New York's DFS Final Cybersecurity Requirements – Will Others Follow?
While NAFCU is focused on federal compliance issues, a new state cybersecurity rule has made waves in recent months. The New York State Department of Financial Services (DFS) issued final regulations with mandatory cybersecurity requirements for financial services entities in February of this year. The regulations became effective March 1, 2017, with a series of implementation deadlines for covered entities at six months, one year, 18 months and 24 months – meaning for state-chartered credit unions in this state, the first compliance deadline is around the corner, August 28, 2017. A covered entity is defined as all entities operating under or required to operate under a license, registration, charter, certificate, permit, accreditation or similar authorization under the New York banking, insurance or financial services laws. There are exemptions for those entities with fewer than 10 employees, less than $5 million in gross annual revenue for three years or less than $10 million in year-end total assets. The New York state regulations indicate an enhanced focus on risk-prioritized and managed cybersecurity with corresponding burden and associated increased costs to financial institutions.
Here are some of the significant requirements under the DFS cybersecurity regulations:
- Written and ongoing maintained cybersecurity policies that must include a written incident response plan.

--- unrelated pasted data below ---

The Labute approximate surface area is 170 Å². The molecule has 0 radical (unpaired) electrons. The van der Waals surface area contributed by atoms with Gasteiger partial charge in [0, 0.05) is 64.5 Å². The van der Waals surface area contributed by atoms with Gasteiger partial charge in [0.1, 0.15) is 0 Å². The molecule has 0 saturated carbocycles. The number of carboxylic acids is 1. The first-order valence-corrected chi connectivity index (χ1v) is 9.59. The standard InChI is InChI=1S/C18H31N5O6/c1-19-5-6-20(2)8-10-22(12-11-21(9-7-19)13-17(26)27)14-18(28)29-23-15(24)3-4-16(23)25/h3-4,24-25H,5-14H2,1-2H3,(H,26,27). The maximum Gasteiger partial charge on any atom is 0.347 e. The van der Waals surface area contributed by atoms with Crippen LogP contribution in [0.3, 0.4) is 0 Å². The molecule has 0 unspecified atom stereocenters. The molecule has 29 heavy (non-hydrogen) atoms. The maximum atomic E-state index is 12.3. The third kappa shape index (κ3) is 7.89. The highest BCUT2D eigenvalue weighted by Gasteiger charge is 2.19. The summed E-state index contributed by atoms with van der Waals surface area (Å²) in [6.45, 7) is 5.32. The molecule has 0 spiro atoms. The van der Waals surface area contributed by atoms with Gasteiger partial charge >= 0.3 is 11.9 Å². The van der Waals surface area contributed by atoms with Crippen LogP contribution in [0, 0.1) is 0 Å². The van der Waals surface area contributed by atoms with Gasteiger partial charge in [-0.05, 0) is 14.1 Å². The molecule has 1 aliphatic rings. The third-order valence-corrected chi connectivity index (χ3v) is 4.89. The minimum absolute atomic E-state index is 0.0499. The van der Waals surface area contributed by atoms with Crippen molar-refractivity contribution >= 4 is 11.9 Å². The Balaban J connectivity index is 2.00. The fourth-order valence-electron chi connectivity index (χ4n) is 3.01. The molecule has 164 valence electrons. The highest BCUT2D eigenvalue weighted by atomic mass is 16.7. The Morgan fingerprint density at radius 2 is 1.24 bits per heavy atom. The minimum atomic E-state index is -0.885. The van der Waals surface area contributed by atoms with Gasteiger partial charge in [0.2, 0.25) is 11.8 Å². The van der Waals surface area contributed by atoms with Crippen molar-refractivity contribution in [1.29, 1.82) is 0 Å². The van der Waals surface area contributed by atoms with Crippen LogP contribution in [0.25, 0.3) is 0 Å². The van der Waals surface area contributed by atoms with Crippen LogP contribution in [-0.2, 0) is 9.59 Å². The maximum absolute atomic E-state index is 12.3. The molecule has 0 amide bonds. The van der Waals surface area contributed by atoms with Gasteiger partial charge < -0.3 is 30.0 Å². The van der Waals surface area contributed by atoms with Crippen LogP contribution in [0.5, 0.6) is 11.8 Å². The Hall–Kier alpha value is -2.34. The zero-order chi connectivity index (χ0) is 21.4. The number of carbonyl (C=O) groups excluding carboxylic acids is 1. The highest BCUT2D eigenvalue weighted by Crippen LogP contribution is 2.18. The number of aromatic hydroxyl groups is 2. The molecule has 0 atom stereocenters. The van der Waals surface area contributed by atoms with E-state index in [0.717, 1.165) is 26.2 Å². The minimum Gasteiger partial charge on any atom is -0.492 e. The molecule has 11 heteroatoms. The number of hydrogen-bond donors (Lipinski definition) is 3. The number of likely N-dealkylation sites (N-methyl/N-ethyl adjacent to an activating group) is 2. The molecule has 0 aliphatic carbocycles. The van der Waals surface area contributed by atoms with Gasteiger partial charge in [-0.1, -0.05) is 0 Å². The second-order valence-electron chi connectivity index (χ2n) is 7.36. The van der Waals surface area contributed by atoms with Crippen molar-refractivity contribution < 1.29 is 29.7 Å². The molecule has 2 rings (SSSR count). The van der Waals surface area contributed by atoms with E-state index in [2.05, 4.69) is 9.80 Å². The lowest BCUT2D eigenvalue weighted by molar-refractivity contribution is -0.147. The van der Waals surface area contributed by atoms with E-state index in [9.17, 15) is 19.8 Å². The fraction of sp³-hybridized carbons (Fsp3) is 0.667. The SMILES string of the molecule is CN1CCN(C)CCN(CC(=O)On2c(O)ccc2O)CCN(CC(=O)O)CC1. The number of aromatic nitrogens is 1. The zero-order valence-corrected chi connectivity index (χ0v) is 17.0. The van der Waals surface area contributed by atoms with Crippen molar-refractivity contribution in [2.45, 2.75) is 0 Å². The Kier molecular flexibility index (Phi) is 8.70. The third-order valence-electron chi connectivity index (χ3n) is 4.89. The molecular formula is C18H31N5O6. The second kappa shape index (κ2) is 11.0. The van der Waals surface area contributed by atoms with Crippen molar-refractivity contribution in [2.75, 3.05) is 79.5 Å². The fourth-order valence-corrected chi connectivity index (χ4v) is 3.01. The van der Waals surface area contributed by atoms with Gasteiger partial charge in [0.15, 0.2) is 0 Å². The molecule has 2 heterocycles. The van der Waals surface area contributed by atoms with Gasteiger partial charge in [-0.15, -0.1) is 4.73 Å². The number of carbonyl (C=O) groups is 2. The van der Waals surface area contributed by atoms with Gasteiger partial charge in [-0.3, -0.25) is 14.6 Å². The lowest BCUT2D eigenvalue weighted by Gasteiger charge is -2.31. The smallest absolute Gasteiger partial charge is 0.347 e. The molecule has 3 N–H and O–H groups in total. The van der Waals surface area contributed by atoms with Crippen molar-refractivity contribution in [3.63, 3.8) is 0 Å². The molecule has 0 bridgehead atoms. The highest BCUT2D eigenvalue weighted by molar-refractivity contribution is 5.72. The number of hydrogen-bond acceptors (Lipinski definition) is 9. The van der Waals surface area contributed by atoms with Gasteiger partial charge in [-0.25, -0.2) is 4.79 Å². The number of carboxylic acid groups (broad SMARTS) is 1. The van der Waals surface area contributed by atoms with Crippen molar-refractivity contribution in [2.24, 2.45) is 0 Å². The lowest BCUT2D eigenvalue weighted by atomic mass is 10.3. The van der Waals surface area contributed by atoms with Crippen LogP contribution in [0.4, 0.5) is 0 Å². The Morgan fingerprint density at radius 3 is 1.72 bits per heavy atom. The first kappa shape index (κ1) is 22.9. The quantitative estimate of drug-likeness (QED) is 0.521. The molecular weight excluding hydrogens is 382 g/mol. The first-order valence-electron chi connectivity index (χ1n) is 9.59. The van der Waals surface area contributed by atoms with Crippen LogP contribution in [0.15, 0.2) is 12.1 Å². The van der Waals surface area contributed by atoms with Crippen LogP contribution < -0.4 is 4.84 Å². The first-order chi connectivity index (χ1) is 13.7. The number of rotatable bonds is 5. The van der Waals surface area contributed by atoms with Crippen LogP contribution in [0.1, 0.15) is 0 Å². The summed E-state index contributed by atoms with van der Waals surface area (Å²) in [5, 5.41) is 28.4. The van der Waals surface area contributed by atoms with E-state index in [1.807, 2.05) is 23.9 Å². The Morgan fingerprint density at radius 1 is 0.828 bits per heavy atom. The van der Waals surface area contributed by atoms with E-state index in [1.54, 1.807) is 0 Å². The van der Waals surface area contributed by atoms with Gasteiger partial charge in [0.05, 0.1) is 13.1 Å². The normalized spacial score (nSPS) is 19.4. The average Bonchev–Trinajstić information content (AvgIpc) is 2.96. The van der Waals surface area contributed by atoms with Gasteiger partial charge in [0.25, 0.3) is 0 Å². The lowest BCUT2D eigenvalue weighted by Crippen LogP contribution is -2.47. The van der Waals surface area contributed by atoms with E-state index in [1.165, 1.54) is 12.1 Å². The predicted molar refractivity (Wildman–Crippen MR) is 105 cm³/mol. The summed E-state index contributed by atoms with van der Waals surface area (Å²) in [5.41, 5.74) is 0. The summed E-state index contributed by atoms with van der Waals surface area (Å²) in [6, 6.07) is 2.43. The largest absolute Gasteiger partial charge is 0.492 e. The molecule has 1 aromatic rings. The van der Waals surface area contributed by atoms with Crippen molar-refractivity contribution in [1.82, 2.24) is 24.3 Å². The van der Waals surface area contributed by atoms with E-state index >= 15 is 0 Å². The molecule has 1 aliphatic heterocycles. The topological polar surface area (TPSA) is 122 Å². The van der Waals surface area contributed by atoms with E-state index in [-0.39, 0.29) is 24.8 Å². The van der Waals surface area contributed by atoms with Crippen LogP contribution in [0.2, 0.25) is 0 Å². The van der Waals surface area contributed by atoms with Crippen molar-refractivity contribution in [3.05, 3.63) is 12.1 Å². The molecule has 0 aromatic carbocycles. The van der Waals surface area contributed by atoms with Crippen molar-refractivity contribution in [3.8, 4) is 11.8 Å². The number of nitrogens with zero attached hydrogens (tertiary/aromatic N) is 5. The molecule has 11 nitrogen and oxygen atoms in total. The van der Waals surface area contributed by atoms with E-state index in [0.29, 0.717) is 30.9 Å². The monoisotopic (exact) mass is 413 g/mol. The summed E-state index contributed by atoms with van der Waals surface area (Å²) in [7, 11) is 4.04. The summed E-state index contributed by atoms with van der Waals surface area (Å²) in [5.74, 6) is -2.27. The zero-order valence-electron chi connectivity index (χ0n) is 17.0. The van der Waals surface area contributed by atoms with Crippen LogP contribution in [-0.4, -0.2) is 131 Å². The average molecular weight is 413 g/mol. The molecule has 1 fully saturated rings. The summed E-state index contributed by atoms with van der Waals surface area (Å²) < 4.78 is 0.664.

- A designated chief information security officer (CISO) to oversee the cybersecurity program that must have board and/or senior management access with annual reporting to same.
- Any cybersecurity events, incidents and/or breaches must be reported to the DFS no later than 72 hours from a determinationthat a cybersecurity event has incurred that: 1) requires reporting to a government, regulatory or supervisory body; or have a reasonable likelihood of material harm to the normal operations of the covered entity.
- Board or senior management certification of covered entity compliance.
- Penetration testing and vulnerability assessments with zero acceptance risk appetite levels.
- A five year audit trail retention period containing enough data to be able to recreate material transactions.
- A compliance monitoring and effectiveness program.
- Third party service provider security policy for risk management and review of the cybersecurity practices of the providers with periodic assessment and audit.
Many of these requirements are broad in scope so the DFS issued further guidance on a frequently answered questions page, including questions on the scope of entities that must comply, which can be found here.
It is believed in the industry the DFS will be quick to enforce its regulations with infractions incurring civil penalties and possibly criminal penalties. The requirement for a designated CISO is to ensure an ability to determine going forward " a person, who is to blame" for any infractions. Unfortunately, the actions by New York DFS may be a harbinger to come of similar regulation by other states or by the federal government as the United States is considered to behind in comparison to the European Union's General Data Protection Regulation (GDPR).